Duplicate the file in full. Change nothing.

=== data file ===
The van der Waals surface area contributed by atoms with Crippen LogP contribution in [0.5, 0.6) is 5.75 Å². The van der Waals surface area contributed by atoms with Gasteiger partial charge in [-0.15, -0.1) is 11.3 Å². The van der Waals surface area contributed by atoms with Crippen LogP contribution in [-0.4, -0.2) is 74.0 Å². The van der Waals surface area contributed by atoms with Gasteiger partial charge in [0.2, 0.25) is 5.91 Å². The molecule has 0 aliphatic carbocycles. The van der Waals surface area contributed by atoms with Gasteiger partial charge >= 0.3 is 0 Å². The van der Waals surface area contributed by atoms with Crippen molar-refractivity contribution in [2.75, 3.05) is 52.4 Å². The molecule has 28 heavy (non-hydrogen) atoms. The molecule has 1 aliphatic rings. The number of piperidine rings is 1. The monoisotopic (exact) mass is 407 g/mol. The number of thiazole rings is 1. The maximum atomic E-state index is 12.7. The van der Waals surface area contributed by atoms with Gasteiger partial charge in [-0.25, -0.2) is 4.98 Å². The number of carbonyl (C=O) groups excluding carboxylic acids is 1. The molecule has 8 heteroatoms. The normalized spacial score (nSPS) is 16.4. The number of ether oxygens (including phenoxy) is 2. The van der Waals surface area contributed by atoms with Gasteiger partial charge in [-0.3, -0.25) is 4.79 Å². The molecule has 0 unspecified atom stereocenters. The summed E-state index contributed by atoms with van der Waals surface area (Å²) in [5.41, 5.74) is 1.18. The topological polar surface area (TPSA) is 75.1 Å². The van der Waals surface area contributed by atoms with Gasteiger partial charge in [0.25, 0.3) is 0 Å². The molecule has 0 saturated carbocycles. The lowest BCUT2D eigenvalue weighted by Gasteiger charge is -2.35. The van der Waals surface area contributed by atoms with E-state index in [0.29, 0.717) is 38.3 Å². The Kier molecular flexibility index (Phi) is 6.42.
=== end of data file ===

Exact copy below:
The van der Waals surface area contributed by atoms with Crippen LogP contribution in [0.5, 0.6) is 5.75 Å². The van der Waals surface area contributed by atoms with Gasteiger partial charge in [-0.15, -0.1) is 11.3 Å². The van der Waals surface area contributed by atoms with Crippen LogP contribution in [-0.4, -0.2) is 74.0 Å². The van der Waals surface area contributed by atoms with Gasteiger partial charge in [0.2, 0.25) is 5.91 Å². The molecule has 0 aliphatic carbocycles. The van der Waals surface area contributed by atoms with Gasteiger partial charge >= 0.3 is 0 Å². The van der Waals surface area contributed by atoms with Crippen molar-refractivity contribution in [2.75, 3.05) is 52.4 Å². The molecule has 28 heavy (non-hydrogen) atoms. The molecule has 1 aliphatic rings. The number of piperidine rings is 1. The monoisotopic (exact) mass is 407 g/mol. The number of thiazole rings is 1. The maximum atomic E-state index is 12.7. The van der Waals surface area contributed by atoms with Gasteiger partial charge in [-0.25, -0.2) is 4.98 Å². The number of carbonyl (C=O) groups excluding carboxylic acids is 1. The molecule has 8 heteroatoms. The normalized spacial score (nSPS) is 16.4. The number of ether oxygens (including phenoxy) is 2. The van der Waals surface area contributed by atoms with Gasteiger partial charge in [-0.3, -0.25) is 4.79 Å². The molecule has 0 unspecified atom stereocenters. The summed E-state index contributed by atoms with van der Waals surface area (Å²) in [5.41, 5.74) is 1.18. The topological polar surface area (TPSA) is 75.1 Å². The van der Waals surface area contributed by atoms with Gasteiger partial charge in [0.25, 0.3) is 0 Å². The molecule has 0 saturated carbocycles. The lowest BCUT2D eigenvalue weighted by Gasteiger charge is -2.35. The van der Waals surface area contributed by atoms with E-state index in [0.29, 0.717) is 38.3 Å². The Kier molecular flexibility index (Phi) is 6.42.